Student Learning through Ohio School Libraries, Introduction: Partner-Leaders in Action

Article excerpt

Student Learning Through Ohio School Libraries: The Ohio Research Study, published in 2004, represents one of the largest studies to date that has sought to identify how school libraries affect student learning. Reflecting on the nature and scale of this study, the reader may wonder why Ohio, a state in the central United States with 3,913 public elementary, middle, and high schools, would consider conducting a statewide survey to establish how school libraries benefit learning. This question has several answers. Until 2000, schools across Ohio were required to have a licensed school librarian. However, in 2000, changes in the operating standards for school libraries introduced by the Ohio Department of Education meant that the requirement to have a licensed school librarian became subject to the interpretation of the local school superintendent, possibly allowing for school librarians to be eliminated. This change placed greater emphasis on the need for school librarians to be able to articulate their role in relation to student learning and to demonstrate more concretely the outcomes of their school library program through the provision of evidence. School library leaders in Ohio also saw benefit in a statewide study not just to be part of the growing list of states doing research in the area of school libraries, but to provide a statewide basis for continual improvement of the learning opportunities to be afforded to students through the provision of quality libraries.

In the light of important statewide studies undertaken by Lance and colleagues, including Colorado, Texas, New Mexico, Alaska, and Pennsylvania, many professional voices in Ohio had been recommending a study for a number of years. As the professional organization for school librarians, the Ohio Educational Library Media Association (OELMA) had been exploring the need for an Ohio study since 1998. In addition, the Library Services Technology Act (LSTA) Advisory Council of the State Library of Ohio had determined that an Ohio study was a high-priority goal for the use of LSTA funding. School librarians across the state continued to ask when an Ohio study would be conducted. During these conversations, a new organization was formed called Leadership 4 School Libraries. This group consisted of the Ohio Educational Library Media Association, INFOhio (the K-12 information network for Ohio), the Ohio Department of Education, and the State Library of Ohio. Leadership 4 School Libraries was a unique collaboration between all four school library stakeholders. Given the changes in the Ohio educational landscape, this group felt the time was right in the school community to begin the research for an Ohio study of school libraries and the benefits that result for student academic achievement and the effect on learning.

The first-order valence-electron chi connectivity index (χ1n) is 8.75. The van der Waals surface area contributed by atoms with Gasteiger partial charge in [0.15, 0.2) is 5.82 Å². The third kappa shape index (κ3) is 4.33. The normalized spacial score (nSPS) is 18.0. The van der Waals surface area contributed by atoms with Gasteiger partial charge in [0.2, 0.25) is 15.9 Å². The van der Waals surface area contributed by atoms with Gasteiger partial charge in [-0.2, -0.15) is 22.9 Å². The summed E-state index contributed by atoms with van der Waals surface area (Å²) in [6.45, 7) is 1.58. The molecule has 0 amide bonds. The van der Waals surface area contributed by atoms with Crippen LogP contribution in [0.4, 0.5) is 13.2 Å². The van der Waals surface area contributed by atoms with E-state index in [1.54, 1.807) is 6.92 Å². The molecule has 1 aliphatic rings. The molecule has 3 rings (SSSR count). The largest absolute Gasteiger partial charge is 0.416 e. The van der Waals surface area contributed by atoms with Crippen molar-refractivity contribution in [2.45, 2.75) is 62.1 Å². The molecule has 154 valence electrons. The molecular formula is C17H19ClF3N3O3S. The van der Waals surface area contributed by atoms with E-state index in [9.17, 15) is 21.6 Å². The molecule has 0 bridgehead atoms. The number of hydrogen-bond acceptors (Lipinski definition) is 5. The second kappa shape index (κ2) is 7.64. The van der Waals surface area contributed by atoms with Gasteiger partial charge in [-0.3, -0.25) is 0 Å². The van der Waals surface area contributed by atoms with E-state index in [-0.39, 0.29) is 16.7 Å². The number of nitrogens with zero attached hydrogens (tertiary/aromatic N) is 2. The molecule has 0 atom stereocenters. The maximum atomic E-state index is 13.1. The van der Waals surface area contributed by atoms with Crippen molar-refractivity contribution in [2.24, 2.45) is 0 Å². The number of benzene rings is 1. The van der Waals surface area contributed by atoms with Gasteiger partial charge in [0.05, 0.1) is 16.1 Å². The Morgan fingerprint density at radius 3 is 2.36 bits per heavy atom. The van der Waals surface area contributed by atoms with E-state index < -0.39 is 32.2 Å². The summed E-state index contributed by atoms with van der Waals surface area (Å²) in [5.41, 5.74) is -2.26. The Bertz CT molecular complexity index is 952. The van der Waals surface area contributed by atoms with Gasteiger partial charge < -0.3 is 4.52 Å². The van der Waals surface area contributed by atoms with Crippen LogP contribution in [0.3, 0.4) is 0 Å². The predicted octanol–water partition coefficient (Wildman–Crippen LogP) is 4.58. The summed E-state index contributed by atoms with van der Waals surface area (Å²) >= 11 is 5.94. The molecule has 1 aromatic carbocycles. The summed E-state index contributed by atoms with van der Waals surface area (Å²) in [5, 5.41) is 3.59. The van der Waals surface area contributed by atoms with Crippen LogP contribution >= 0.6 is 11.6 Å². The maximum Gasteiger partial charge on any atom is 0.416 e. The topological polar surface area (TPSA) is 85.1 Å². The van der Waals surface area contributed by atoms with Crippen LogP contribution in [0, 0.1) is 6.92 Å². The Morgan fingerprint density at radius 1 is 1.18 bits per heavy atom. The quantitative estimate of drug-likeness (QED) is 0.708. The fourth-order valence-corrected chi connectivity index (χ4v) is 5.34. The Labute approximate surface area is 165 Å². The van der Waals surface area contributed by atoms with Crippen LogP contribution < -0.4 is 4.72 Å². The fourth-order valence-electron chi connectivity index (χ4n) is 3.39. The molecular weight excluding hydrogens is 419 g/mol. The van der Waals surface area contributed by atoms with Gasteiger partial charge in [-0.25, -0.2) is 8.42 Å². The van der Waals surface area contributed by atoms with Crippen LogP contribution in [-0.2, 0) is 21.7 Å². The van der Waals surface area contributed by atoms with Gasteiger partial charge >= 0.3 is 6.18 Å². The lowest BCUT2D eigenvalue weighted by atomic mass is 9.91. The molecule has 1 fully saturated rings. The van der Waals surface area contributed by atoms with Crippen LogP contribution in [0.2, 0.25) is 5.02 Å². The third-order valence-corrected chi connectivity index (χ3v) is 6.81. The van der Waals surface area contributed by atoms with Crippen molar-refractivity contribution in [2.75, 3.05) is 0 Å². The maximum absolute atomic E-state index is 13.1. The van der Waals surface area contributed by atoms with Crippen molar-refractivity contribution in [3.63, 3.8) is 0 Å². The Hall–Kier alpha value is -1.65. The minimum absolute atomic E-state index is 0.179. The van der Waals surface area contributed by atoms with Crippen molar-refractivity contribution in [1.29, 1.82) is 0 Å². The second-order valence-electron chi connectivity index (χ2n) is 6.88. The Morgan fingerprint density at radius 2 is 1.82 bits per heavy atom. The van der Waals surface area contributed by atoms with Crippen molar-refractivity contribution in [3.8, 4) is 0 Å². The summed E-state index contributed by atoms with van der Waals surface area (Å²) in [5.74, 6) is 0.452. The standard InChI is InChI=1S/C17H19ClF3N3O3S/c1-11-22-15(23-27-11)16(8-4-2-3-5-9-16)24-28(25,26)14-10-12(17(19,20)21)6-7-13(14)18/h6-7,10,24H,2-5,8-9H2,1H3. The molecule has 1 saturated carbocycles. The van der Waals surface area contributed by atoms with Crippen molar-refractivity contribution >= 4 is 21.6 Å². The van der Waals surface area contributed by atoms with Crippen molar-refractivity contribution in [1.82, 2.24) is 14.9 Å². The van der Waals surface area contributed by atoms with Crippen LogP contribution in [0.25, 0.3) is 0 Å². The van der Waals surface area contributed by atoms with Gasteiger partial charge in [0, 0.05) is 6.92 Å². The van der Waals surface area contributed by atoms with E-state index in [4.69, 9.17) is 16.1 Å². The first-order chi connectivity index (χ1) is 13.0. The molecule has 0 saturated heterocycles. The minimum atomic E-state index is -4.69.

Ohio had joined states such as Texas, Virginia, and Oregon that had moved to standards-based education and accountability through demonstrated evidence of learning. At this same time, the Ohio Department of Education had begun to release the Academic Content Standards for English and Mathematics, which embraced alignments to information literacy. So with the advent of the new academic standards documents, Ohio school library personnel found themselves better positioned than ever to have a direct effect on curriculum decision-making processes, the improvement of literacy skills, and the integration of information literacy into the curriculum. Once the decision was made to apply for an LSTA grant from the State Library of Ohio, Leadership 4 School Libraries began to discuss the approach to take for the study that would best serve Ohio and who would undertake the research. The opening of the Center for International Scholarship in School Libraries (CISSL) at Rutgers, the State University of New Jersey, with its specific scholarly focus on understanding the relationship between school libraries and student learning, took place at this time. CISSL was seen to be able to provide the research infrastructure necessary to undertake a project of the scale envisaged by Ohio. …